By most every measure, the global technology industry is dominated by American companies. Though high-tech vendors still need English majors who can write comprehensible sentences for those hard-to-read documentation manuals, what they desperately need are current and future employees who are proficient in math and science.
A recent report on how the United States stacks up against the world in math and science education offered disheartening news. While America’s fourth-graders perform well, by the time they get to eighth grade and high school, they drop to the middle of the global pack.
Former U.S. Secretary of Education Richard Riley claims it’s not the students’ fault. It’s the teachers’. Specifically, the problem is an educational system where high school math and science classes are often taught by teachers certified to teach only social studies or physical education.
I recently chaired a review of the computer science courses offered by the Board of Higher Education in Massachusetts. A major recommendation of the review: The business community needs to become proactively involved in teaching math and science. No longer can business leaders passively critique the mediocre product produced by our nation’s schools while bulking up employee payrolls with foreigners who are more proficient in math and science than their young American counterparts.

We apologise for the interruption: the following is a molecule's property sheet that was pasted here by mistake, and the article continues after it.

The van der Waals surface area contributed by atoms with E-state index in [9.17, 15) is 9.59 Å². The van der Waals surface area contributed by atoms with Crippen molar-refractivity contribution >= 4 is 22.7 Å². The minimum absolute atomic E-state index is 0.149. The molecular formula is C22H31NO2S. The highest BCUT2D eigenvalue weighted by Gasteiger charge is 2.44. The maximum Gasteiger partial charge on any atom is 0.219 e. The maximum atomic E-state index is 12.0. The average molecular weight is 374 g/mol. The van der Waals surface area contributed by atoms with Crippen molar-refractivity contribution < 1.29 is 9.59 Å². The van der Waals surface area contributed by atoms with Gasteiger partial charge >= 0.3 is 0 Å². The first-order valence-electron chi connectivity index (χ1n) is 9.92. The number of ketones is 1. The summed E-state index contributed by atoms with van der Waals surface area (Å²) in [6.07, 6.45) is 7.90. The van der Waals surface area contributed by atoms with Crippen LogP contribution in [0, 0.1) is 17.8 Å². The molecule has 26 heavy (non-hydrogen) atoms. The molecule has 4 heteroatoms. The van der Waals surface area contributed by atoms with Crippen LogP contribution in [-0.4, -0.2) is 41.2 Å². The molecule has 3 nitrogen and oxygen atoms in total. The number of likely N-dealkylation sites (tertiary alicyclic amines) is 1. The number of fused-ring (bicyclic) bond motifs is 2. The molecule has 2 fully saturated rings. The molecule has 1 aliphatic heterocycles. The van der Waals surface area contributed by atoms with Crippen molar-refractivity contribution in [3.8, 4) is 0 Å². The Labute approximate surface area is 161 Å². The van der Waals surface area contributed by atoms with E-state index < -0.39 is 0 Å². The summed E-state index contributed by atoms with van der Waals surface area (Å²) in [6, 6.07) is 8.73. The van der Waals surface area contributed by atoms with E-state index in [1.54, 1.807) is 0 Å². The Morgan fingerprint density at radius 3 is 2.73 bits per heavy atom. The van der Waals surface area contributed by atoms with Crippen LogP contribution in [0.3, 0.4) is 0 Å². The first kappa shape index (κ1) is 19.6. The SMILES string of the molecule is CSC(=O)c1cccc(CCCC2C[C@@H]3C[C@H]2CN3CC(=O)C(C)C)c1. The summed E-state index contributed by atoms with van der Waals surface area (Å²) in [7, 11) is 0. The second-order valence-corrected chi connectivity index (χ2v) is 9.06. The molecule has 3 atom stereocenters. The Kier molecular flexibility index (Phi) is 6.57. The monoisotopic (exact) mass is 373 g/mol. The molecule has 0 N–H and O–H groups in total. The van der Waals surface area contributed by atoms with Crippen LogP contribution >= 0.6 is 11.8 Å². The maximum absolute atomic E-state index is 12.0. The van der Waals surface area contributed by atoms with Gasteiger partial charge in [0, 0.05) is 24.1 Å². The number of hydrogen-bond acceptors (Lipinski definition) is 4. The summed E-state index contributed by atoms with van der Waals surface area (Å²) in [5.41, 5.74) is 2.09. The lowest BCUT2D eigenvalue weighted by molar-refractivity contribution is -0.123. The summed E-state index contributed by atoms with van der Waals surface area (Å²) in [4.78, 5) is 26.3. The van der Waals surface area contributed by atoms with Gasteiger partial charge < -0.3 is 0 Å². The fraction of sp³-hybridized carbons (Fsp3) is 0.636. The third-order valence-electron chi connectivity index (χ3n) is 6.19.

Quick-fix strategies do nothing to address a systemic problem screaming for systemic solutions?solutions that are likely to deliver results measured in years rather than quarters.
But there is hope. While science classrooms may be led by men and women certified to teach only social studies, conversations with CIOs have convinced me that there are tens of thousands of certified computer science majors yearning for social fulfillment. All they need is for someone to ask them to help.
Imagine the impact of a massive tutoring program?not unlike the Peace Corps?where companies would lend their best science and math employees to school systems across America. The result: Long-term programs aimed at keeping our country’s science and math teachers on the cutting edge of their fields, and long-term programs aimed at ensuring that corporate America will have a home-grown competitive workforce.
The future of our country’s continued dominance of the high-tech sector depends on making these connections happen.